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Feb 21, 2017
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WINE WITH…Lamb Steaks with Oven-Baked Potatoes and Eggplant

In his classic tome Simple French Food, Richard Olney, one of the twentieth century’s most revered cooks and food writers, offers a wonderful recipe for a gratin of lamb chops and vegetables. Some of us love this dish, but for people who prefer their lamb rare, or at least medium-rare, these thin little chops seem considerably overcooked after spending an hour and half or so in the oven buried in among the vegetables. To please those epicures who prefer their lamb rosy or red, we tweaked the recipe by substituting lamb steaks for the chops, searing them first and then adding them to the baked veggies only for the last 15 minutes or so in the oven. We also used eggplant instead of artichokes because, unlike Mr. Olney, we do not live in the south of France, where artichokes are readily available. Admittedly, the liberties we took with the original recipe were a bit radical, but since we found the results not only tasty but also an extremely savory accompaniment to red wine, we decided—with deepest apologies to the spirit of Richard Olney--to share it with you.

Lamb Steaks Wth Oven-Baked Potatoes and Eggplant

Serves 4

Cut the steaks yourself from a boneless leg of lamb, or ask the butcher to do it for you if they aren’t available in the meat case.

For the Vegetables:

1/3 cup olive oil
about 2 cups sliced mushrooms
1 small onion, chopped
1 large eggplant
5-6 medium-size waxy potatoes such as Yukon Gold
1 teaspoon dried thyme
1 teaspoon dried rosemary (or 2 tablespoons minced fresh)
Salt and pepper
1/4 cup parsley, minced
3-4 cloves garlic, finely minced
1 cup water

For the Lamb:

4 boneless lamb steaks, about 6-8 ounces each
1/4 cup olive oil plus 1 tablespoon
salt and pepper
1 teaspoon dried thyme
1 teaspoon dried rosemary (or 2 tablespoons finely minced fresh)
3/4 cup white wine

Preheat oven to 350°

Heat 1 tablespoon of the olive oil in a heavy skillet such as cast iron. Add the mushrooms and onion and cook, stirring occasionally, over medium high heat. When they are tender and beginning to color a little, transfer them to a baking dish.

Cut the eggplant, unpeeled, into slices about 1 inch thick. Add the rest of the olive oil to the skillet and cook the eggplant slices in it. Turn them frequently, adding more olive oil if necessary, until they are fairly soft. Arrange the slices over the mushroom mixture. Do not wash the skillet.

Peel the potatoes and slice into rounds about ½ inch thick. Scatter them over the eggplant.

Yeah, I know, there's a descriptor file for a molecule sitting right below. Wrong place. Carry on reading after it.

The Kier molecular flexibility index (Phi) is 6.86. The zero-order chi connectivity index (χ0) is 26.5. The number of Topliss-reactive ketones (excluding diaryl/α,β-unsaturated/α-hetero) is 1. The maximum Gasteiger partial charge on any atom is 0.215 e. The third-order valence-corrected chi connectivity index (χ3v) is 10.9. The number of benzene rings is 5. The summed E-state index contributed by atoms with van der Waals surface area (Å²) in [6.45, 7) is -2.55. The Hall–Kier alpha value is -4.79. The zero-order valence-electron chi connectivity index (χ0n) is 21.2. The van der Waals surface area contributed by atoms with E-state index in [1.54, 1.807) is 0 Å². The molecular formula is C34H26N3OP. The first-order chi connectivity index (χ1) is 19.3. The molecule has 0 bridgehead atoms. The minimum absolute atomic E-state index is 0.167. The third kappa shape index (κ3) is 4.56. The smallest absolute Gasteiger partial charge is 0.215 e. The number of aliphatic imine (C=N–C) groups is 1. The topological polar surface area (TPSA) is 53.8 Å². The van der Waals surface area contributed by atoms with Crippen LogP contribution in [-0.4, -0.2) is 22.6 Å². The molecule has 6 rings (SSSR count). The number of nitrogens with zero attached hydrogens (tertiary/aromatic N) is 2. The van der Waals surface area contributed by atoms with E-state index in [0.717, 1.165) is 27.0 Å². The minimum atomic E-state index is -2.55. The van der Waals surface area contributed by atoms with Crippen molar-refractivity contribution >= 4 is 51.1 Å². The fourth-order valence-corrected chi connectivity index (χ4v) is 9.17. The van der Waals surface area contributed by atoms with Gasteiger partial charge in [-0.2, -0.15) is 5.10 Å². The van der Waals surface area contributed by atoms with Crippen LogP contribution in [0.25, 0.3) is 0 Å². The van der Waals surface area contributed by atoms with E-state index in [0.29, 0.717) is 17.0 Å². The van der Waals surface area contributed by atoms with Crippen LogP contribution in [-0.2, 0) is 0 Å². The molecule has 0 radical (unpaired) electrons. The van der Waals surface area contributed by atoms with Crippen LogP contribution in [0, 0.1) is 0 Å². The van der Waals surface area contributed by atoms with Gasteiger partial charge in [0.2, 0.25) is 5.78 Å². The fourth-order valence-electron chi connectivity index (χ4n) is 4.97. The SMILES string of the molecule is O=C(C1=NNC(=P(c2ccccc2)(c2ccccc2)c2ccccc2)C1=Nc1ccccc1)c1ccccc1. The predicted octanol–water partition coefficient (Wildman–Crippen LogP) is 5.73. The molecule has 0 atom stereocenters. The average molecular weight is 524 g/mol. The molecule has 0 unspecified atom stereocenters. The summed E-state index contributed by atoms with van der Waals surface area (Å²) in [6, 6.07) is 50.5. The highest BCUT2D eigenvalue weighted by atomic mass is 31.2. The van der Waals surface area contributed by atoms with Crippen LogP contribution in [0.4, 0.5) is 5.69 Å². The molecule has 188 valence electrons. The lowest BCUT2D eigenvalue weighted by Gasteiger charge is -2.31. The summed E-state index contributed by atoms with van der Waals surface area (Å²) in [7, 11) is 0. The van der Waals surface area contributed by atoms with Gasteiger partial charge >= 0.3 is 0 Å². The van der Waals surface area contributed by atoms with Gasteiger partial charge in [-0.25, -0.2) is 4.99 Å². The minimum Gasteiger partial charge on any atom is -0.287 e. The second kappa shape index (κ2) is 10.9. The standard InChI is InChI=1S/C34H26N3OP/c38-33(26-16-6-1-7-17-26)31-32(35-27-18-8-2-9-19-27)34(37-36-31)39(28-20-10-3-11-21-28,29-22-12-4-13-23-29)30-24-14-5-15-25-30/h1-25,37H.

Mix together the thyme, rosemary, garlic and parsley and distribute it over the top of the potatoes. Season generously with salt and pepper and add the water. If the baking dish does not have a lid, cover it with foil and bake for 30 minutes. Uncover the dish and bake for another 15 minutes.

Meanwhile, pat the lamb steaks dry with a paper towel. Trim off most of the fat along the outer edges. Mix together the ¼ cup of olive oil with the herbs and salt and pepper and rub the mixture into both sides of the steaks. Place the remaining tablespoon of olive oil into the skillet and heat it until a few drops of water sprinkled into it sizzle and “dance” across the surface.

Add the steaks and leave them undisturbed for a minute or two so they can develop a nice brown sear. Flip them and sear the other side for another minute or so. Arrange the steaks on top of the vegetables. Pour the wine into the hot skillet and cook it over high heat and cook it, stirring constantly, until it has reduced by about half.

Drizzle the reduced wine over the steaks and vegetables and return the dish to the oven. Bake for about 10-15 minutes, or until the steaks are cooked to the desired degree of rareness.

* * *

This dish likes red wine so much that it doesn’t even mind fairly aggressive tannins. The fat in the lamb, coupled with the olive oil that helps cook the vegetables, tames them, making wines that may seem too astringent when sipped on their own turn mellow and even supple. So don’t fear big, rambunctious reds. This dish will handle them just fine.

Questions or comments? Contact us at Talkofthevine@gmail.com

Selection

Approx. Price

Comments

Alpha Estate, Florina (Greece) “S.M.X.” 2012

(Imported by Diamond Wine Merchants)

$33

A blend of Syrah, Merlot, and Xinomavro, this inky, brooding wine meshed nicely with the dish as it softened and turned silky, providing all sorts of charm..

Edmeades, Mendocino County (California) Petite Sirah 2012

$35

Like all good Petites, this wine is big and brash. When paired with this dish, though, it reveals a hidden sophistication. Its long, evolving finish becomes especially noteworthy.

Robert Mondavi Winery, Napa Valley (California) Cabernet Sauvignon 2014

$27

Neither overly alcoholic nor noticeably extracted, Mondavi’s “basic” Cabernet does what it has done for many years now—provide genuine varietal flavor in a firm structure without excess. The moderate price tag is an extra bonus.

Famille Perrin, Vacqueyras (France) “Les Christins” 2013

(Imported by Vineyard Brands)

$32

The lightest wine we are recommending in terms of body, this wine’s appeal comes from its rusticity. Like so many good Rhône reds, it provides a whiff of something earthy and meaty underneath its bright, fresh fruit.

Piccini, Tuscany (Italy) “Poggio Alto”

2014

(Imported by Foley Family Wines)

$21

Primarily Sangiovese, with some Merlot and Cabernet in the blend, this wine tastes truly Tuscan, with a dusty, earthy undertone supporting the sumptuous cherry fruit. Particularly when paired with a dish like this one, it feels extremely supple and seductive on the palate.